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According to the article it doesn't change their longevity figures as those are based on census data and males > 98 and females > 103 are not counted.
DD
The government would say that , but the article says that many have been claiming benefits for decades so when census forms are filled in, would the relatives of folks falsely claiming benefits on dead folks in their 80's and 90's tell the truth on the census forms and continue to claim?

I agree that ages > 100 will affect the average more but if there are as many, or more, false claims of folks aged 80 - 103 then it could well be significant.
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Old 11-07-2010, 05:30 PM   #9
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Wow, 40,000 centenarians are confirmed to be alive, while 230,000 cannot be located. Makes you wonder how many in the US are still collecting social security and pensions beyond the grave.

And 884 people listed as still alive in the records (presumably unconfirmed ) would be more than 150 years old. Does FIREcalc allow a 100 year retirement?
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Old 11-07-2010, 05:48 PM   #10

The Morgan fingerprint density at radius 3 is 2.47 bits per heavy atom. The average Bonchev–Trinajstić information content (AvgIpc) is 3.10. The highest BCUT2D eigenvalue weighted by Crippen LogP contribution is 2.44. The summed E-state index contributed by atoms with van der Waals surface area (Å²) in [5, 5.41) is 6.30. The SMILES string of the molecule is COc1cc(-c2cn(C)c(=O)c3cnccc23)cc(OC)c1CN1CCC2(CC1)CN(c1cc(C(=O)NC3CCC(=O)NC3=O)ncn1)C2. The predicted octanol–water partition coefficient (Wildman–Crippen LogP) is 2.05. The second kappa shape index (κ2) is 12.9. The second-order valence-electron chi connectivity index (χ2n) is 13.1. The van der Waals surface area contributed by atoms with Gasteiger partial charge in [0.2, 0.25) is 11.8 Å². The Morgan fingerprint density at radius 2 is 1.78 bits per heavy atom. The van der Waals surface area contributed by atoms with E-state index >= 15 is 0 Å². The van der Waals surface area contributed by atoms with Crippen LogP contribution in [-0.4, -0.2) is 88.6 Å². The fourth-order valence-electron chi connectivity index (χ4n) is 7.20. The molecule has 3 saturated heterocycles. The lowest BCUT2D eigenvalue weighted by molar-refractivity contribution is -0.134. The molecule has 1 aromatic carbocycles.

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Makes you wonder how many in the US are still collecting social security and pensions beyond the grave.
I have a 93-year old uncle (for whom I have one of the powers-of-attorney) who is collecting a foreign veteran's pension and an employment pension. We have to send in a doctor's note every 6 months certifying that he's still alive and under her care.

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Old 11-07-2010, 05:52 PM   #11
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Originally Posted by omni550 View Post
I have a 93-year old uncle (for whom I have one of the powers-of-attorney) who is collecting a foreign veteran's pension and an employment pension. We have to send in a doctor's note every 6 months certifying that he's still alive and under her care.

omni
I'm pleased to hear that we have a better system here. The article did criticize the system in Japan.

Quote:
The figures have exposed antiquated methods of record-keeping and fuelled fears that some families are deliberately hiding the deaths of elderly relatives in order to claim their pensions.